Zero Waste Living Is Not so Far-Fetched in Seattle

This month's Editor's Note from Rachel Hart
| FROM THE PRINT EDITION |
 
 
  • Seattle local Deb Seymour shows zero waste lifestyle
GARBAGE GOALS: Seattle’s rock star zero wasters, like my neighbor Deb Seymour, can fit a month’s worth of trash in containers like these

This article appears in print in the December 2018 issue. Click here to subscribe.

The smell of the bulk aisle in a grocery store immediately takes me back to the 1970s, when my mom took us to the “hippie grocery store.” It had that funny smell (no doubt patchouli) and barrels and barrels of grains, pasta and beans. I especially remember her toting those string grocery bags, which she used long before it was cool to do so, and wondering how she would carry anything in them without having it fall out of all those holes.

My mom is the OG queen of zero waste, currently a white-hot hashtag movement. She made water bottles for hikes out of old Joy soap bottles (seriously)—and fashioned cross-body bottle holsters from old socks and strings of fabric. She would refinish lunch boxes with paper doll decals coated with some sort of shellac finish (so very Martha Stewart before Martha was Martha). And don’t get me started on those long sandwich-bread plastic bags she made us use as waterproof boot liners that caused our feet to slip out when our moon boots got stuck in a snowbank.

She is 84 and has been doing this regularly for as long I can remember, and in this era of straw shaming, she’s ahead of her time. Leave it to the good people of Seattle to find the eco silver lining in this uber trash-conscious era. Those hippie stores are now thriving retail outlets like PCC Community Markets or chic minimalistic neighborhood boutiques like Public Goods and Services in West Seattle, where you can bring in your well-designed containers and fill them up with earth-friendly cleaning supplies.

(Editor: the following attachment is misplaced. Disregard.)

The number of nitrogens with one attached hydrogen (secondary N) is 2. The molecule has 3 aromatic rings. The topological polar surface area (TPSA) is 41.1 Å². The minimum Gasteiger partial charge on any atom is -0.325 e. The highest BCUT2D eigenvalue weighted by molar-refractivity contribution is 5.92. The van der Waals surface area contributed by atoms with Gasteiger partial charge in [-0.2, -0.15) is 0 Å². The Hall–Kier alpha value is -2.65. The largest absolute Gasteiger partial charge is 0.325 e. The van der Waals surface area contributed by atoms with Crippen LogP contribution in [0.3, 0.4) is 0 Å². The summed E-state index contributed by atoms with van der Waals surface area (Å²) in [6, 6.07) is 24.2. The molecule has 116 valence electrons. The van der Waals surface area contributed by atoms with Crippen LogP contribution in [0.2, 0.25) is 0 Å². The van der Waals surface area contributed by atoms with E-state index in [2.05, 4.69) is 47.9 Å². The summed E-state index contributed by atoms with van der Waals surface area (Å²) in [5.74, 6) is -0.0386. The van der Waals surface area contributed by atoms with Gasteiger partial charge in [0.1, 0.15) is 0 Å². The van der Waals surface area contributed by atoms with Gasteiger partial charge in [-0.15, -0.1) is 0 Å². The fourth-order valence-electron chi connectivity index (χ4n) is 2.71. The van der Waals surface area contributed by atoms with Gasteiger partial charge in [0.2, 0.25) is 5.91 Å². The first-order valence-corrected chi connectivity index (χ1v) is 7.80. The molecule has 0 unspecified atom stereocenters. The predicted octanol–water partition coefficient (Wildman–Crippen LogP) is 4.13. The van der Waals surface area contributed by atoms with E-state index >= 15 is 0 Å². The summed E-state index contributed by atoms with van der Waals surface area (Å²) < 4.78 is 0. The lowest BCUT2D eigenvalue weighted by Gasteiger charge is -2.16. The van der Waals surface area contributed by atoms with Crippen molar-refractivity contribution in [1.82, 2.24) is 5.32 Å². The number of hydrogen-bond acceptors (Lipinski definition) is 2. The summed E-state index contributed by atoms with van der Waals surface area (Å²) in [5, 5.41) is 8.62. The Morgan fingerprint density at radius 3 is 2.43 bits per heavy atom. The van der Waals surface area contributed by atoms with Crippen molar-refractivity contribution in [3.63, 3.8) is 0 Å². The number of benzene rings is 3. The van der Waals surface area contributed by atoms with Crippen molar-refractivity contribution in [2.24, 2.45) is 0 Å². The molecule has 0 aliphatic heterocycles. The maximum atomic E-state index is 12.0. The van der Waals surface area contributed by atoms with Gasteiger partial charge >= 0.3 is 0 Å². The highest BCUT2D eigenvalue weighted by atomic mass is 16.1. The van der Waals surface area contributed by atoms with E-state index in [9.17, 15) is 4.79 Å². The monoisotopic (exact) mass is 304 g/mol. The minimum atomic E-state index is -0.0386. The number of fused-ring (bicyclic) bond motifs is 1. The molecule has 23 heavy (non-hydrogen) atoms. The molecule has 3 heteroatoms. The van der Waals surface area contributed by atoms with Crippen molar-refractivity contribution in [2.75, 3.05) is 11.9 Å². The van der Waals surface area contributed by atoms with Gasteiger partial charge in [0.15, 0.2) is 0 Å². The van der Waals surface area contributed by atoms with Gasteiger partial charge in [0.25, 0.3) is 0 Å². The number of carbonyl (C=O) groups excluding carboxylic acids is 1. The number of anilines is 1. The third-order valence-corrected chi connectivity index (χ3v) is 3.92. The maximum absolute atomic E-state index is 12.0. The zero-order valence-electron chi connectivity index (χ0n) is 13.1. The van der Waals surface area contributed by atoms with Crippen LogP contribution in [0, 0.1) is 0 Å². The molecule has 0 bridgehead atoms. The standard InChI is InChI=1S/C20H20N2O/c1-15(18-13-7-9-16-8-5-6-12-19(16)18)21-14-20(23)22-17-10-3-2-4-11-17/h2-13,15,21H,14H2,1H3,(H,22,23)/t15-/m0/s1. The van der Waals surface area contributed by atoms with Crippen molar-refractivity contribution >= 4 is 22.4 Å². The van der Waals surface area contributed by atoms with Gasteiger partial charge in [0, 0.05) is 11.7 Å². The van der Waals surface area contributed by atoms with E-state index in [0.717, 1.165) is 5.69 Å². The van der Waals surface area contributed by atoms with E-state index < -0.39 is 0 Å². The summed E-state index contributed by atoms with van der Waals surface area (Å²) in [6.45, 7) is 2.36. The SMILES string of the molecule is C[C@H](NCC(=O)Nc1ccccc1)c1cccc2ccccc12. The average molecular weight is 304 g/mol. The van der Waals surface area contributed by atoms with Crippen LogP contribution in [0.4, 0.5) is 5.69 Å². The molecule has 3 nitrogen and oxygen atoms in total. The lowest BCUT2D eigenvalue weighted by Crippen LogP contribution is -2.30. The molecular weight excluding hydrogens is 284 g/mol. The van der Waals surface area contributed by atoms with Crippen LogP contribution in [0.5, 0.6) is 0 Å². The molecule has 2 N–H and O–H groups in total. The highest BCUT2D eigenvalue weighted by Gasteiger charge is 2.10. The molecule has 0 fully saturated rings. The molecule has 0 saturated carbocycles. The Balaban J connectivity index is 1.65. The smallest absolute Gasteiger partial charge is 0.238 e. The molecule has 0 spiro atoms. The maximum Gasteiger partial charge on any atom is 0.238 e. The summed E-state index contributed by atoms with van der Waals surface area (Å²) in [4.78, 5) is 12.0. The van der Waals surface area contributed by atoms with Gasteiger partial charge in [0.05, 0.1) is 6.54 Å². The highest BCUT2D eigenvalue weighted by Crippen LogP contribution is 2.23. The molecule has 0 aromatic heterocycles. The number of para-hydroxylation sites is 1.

Curbside chats with my neighbor Deb Seymour about her commitment to uber green living, while rolling in our garbage and recycling bins (she’s been known to fit a month’s worth, or more, of trash in a canning jar), inspired the story on zero waste living in this issue. Though I won’t be fitting my family’s garbage into a jar anytime in this century, we’ve at least downsized to the 32-gallon container. I bring my canvas bags on my grocery runs and have even bought some bee’s-wax-coated pieces of fabric at a farmers’ market in Bend, Oregon, this summer to replace my Saran wrap whenever I can. I am starting to look at my empty dish-soap bottles in a whole new way (fair warning, kids). But what I wanted to know, as a skeptical, overtaxed working mom, is: Doesn’t one need the luxury of time and money to live completely zero waste? Read Maria Dolan’s report on and then tell us how you’re chipping away at the tangle of trash.

Elsewhere: News of Paul Allen’s death broke the week we went to press with this issue. Ever since we began publishing our annual list of Most Influential People each November, it’s been nearly impossible not to cover Paul every year. He was forever contributing something to our city—museums, neighborhoods, scientific advancements, sports teams—and I’m still mad at this city for not voting to approve his Seattle Commons plan in the early ’90s. But one moment with him will always stick with me: When we photographed him for Seattle’s cover, the year he opened the Allen Institute for Brain Science and bought the Seahawks, it was clear he wasn’t comfortable having his photo taken. But when I complimented him on the gorgeous turquoise ring he wore, he lit up and then explained that it had been his father’s ring. I didn’t know him personally, but thinking about this billionaire always wearing something so personal and sentimental made me admire him all the more.

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